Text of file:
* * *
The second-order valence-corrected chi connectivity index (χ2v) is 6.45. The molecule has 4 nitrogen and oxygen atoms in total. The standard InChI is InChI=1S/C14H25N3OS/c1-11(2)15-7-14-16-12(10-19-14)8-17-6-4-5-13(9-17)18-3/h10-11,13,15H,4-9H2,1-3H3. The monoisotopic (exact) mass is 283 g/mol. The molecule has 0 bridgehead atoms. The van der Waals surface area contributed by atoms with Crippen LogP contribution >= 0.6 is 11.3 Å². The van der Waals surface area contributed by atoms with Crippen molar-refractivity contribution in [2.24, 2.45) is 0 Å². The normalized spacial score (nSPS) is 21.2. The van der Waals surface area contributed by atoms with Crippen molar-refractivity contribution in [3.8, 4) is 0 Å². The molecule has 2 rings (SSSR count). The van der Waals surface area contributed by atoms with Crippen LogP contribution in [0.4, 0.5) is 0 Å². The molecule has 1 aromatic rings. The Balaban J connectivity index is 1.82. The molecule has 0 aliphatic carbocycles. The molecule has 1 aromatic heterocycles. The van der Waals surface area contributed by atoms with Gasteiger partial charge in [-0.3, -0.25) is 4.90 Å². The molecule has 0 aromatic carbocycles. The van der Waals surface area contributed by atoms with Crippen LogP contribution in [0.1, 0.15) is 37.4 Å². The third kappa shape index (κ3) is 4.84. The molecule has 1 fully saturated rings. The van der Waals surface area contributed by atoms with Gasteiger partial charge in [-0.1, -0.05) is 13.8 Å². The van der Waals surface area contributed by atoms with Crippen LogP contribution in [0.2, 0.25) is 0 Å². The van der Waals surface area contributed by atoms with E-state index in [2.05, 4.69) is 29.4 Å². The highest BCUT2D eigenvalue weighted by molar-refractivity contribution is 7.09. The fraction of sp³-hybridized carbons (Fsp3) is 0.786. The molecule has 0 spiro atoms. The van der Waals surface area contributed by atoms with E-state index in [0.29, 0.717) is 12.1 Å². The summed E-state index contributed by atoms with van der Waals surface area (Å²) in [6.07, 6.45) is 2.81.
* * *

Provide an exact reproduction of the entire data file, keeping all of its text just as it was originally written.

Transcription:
The second-order valence-corrected chi connectivity index (χ2v) is 6.45. The molecule has 4 nitrogen and oxygen atoms in total. The standard InChI is InChI=1S/C14H25N3OS/c1-11(2)15-7-14-16-12(10-19-14)8-17-6-4-5-13(9-17)18-3/h10-11,13,15H,4-9H2,1-3H3. The monoisotopic (exact) mass is 283 g/mol. The molecule has 0 bridgehead atoms. The van der Waals surface area contributed by atoms with Crippen LogP contribution >= 0.6 is 11.3 Å². The van der Waals surface area contributed by atoms with Crippen molar-refractivity contribution in [2.24, 2.45) is 0 Å². The normalized spacial score (nSPS) is 21.2. The van der Waals surface area contributed by atoms with Crippen molar-refractivity contribution in [3.8, 4) is 0 Å². The molecule has 2 rings (SSSR count). The van der Waals surface area contributed by atoms with Crippen LogP contribution in [0.4, 0.5) is 0 Å². The molecule has 1 aromatic rings. The Balaban J connectivity index is 1.82. The molecule has 0 aliphatic carbocycles. The molecule has 1 aromatic heterocycles. The van der Waals surface area contributed by atoms with Gasteiger partial charge in [-0.3, -0.25) is 4.90 Å². The molecule has 0 aromatic carbocycles. The van der Waals surface area contributed by atoms with Crippen LogP contribution in [0.1, 0.15) is 37.4 Å². The third kappa shape index (κ3) is 4.84. The molecule has 1 fully saturated rings. The van der Waals surface area contributed by atoms with Gasteiger partial charge in [-0.1, -0.05) is 13.8 Å². The van der Waals surface area contributed by atoms with Crippen LogP contribution in [0.2, 0.25) is 0 Å². The van der Waals surface area contributed by atoms with E-state index in [2.05, 4.69) is 29.4 Å². The highest BCUT2D eigenvalue weighted by molar-refractivity contribution is 7.09. The fraction of sp³-hybridized carbons (Fsp3) is 0.786. The molecule has 0 spiro atoms. The van der Waals surface area contributed by atoms with E-state index in [0.29, 0.717) is 12.1 Å². The summed E-state index contributed by atoms with van der Waals surface area (Å²) in [6.07, 6.45) is 2.81.